Anthropomorphic Global Warming and The Merchants of Doom

Well, commenter hunter supplied me with the catch-phrase ‘Anthropomorphic Global Warming’, which to me means that for the activist community global warming is really a projection of all human failings onto the temperature record. And commenter Almost Iowa came up with ‘Merchants of Doom’, an appropriate response to Erik Conway’s and Naomi Oreskes’ ‘Merchants of Doubt.’

At some level it is clear that for many activists ‘Catastrophic Global Warming’ doesn’t really have much to do with climate change at all. It has long been noted that many of their concerns about climate change’s impacts on our planet were simply transferred from concerns about population growth and environmental issues.

It’s a little facile to say they just don’t like people, but it’s clear that when the same impacts predicted for global cooling in the 70s are now given as impacts for global warming, projection and transference are legitimate topics of conversation. When they trumpet the coming catastrophe for decades in every newspaper in the land and then accuse skeptics of calling them catastrophists, there is a disconnect from reality.

This disconnect is amplified by environmental NGOs, many of which receive large contributions from fossil fuel companies, and are stimulated by bogus reports of things like ‘300,000 deaths from climate change every year’, a paper published under the name of Kofi Annan.

These organizations are Merchants of Doom. They claim that Pacific islands are disappearing, when in fact they are growing in size. They point to receding glaciers (many of which started receding long before humans contributed CO2 to the atmosphere) and ignore the many glaciers that are growing.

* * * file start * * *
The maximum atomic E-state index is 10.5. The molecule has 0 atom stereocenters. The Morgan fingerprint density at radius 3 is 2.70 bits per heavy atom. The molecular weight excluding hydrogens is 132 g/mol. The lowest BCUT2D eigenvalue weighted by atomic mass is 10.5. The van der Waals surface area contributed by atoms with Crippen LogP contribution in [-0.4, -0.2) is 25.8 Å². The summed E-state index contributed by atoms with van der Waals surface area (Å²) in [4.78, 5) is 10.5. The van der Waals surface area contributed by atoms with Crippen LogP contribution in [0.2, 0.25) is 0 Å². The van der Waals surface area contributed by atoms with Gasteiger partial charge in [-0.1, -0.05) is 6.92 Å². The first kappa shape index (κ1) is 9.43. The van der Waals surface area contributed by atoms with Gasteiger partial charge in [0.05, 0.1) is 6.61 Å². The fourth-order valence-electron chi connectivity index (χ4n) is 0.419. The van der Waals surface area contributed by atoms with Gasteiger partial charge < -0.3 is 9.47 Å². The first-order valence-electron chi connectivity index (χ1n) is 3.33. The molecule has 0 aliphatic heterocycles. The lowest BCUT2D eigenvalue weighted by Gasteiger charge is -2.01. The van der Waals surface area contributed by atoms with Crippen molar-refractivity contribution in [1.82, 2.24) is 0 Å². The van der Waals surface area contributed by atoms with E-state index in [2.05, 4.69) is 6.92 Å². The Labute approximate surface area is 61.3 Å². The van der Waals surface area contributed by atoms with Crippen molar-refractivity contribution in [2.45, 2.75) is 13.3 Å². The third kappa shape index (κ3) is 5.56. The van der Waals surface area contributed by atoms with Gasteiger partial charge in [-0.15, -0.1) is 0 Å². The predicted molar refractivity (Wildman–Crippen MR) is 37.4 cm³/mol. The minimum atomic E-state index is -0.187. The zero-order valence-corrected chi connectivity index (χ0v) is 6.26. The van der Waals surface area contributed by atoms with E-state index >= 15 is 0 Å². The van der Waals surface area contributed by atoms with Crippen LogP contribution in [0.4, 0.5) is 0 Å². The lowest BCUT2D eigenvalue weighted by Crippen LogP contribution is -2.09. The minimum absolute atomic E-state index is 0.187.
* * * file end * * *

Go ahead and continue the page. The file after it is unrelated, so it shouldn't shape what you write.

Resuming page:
merchants of doom

These Merchants of Doom produce videos like the No Pressure monstrosity:

They tell skeptics “We know where you live and we be many while you be few.” They tell us that polar bears are going extinct when in fact their numbers are growing. They tell us that global warming will cause malaria to spread across the world when in fact the number of countries affected by it is decreasing.

As just one example, I want to turn back for a minute to talk about Kofi Annan’s widely repeated claim that 300,000 deaths per year are due to climate change. His team writes, “An estimated 325 million people are seriously affected by climate change every year. This estimate is derived by attributing a 40 percent proportion of the increase in the number of weather-related disasters from 1980 to current to climate change and a 4 percent proportion of the total seriously affected by environmental degradation based on negative health outcomes.”

Considering that there has been no increase in either the frequency or intensity of hurricanes or cyclones, tornadoes or drought–considering that deaths from extreme weather have dropped 98%–considering that rapid population increase in areas long hit by severe weather has put many more in harm’s way–considering that the World Health Organization puts the same figure at 150,000–that seems to be a blanket statement using a finger in the air, not anything scientific.